Yesterday morning while looking to see if anyone else had connected Mario Puzo to Norman Mailer - I came across this old book review done by Marion Puzo where Puzo discusses not just Buckley but also Norman Mailer.
Puzo was reviewing William F. Buckley's book The Jeweler's Eye - here are the key paragraphs:
Buckley is condescending even to Norman Mailer, a far more dangerous diversion. He loves Mailer as an artist, he says, because Mailer makes the most beautiful metaphors in the business, "as many as a dozen on a single page worth analyzing." Well, that's pretty good metaphorizing. But Mailer's reaction to that kind of praise will be like that of the chorus girl who received as a birthday present from her millionaire lover a signed photograph of himself.It should be noted that the review was written well before Puzo made a name for himself as the author of The Godfather.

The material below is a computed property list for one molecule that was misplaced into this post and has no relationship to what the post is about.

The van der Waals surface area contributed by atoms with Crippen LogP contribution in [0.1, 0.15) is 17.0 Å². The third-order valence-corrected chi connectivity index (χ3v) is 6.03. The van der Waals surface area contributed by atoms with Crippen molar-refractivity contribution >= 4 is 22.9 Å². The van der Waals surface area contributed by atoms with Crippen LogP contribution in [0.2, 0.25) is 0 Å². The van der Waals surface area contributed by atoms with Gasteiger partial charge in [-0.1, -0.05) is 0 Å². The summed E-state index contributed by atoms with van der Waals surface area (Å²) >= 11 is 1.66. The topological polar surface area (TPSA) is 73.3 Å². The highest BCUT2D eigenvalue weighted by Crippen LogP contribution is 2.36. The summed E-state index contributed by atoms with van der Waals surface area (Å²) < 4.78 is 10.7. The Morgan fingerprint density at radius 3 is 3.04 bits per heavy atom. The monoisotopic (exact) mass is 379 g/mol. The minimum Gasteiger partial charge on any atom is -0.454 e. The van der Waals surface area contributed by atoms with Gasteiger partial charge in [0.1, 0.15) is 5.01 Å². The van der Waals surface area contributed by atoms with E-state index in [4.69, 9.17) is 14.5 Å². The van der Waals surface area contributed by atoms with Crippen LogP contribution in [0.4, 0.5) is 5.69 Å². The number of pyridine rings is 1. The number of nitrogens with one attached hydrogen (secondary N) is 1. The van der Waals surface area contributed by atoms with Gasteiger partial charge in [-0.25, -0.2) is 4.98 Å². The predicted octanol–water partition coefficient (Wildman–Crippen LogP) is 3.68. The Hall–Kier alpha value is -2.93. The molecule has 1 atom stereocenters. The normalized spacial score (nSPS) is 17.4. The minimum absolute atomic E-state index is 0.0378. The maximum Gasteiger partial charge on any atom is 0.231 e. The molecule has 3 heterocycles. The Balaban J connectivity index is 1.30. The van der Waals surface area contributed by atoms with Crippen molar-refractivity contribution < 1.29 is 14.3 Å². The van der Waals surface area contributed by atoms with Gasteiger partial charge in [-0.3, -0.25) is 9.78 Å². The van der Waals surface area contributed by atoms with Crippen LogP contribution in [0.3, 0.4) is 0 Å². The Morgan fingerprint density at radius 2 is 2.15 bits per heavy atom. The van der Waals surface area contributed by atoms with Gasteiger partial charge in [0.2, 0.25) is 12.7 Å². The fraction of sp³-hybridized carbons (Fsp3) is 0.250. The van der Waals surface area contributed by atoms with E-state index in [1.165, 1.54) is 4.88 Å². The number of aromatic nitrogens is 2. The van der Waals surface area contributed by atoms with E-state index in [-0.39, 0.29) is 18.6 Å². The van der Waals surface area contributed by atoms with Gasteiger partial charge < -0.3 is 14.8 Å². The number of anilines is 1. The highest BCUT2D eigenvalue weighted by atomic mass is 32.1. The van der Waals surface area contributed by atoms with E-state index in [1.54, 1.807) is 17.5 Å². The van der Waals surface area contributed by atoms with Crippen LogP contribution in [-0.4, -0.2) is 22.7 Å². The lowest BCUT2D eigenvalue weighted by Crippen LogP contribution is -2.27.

Readable as it is, "The Jeweler's Eye" could have used some of the Buckley-Mailer debates and TV confrontations. Like a perfectly cast wrestling match, they were a delightful pair. (Buckley, the "English Milord," urbane to the point of snottiness, was the natural villain who drew the jeers of the lumpen-crowd by slyly fouling his opponent behind the referee's back. Mailer, the "Candy Store Kid," was the bulling, honest strongboy who earned the crowd's cheers by fouling his opponent in front of the referee.) Buckley's wit is sneaky, ambiguous, the kind of put-on wit presently labeled as "cool" but which may be chicken (to avoid getting punched in the nose). Mailer is crudely direct, mistakes abuse for wit, and openly invites a punch in the nose. It is, perhaps, no accident that Mailer takes boxing lessons and Buckley rides a motor bike. But that's another medium; perhaps the debates didn't work well in print and so were not used here.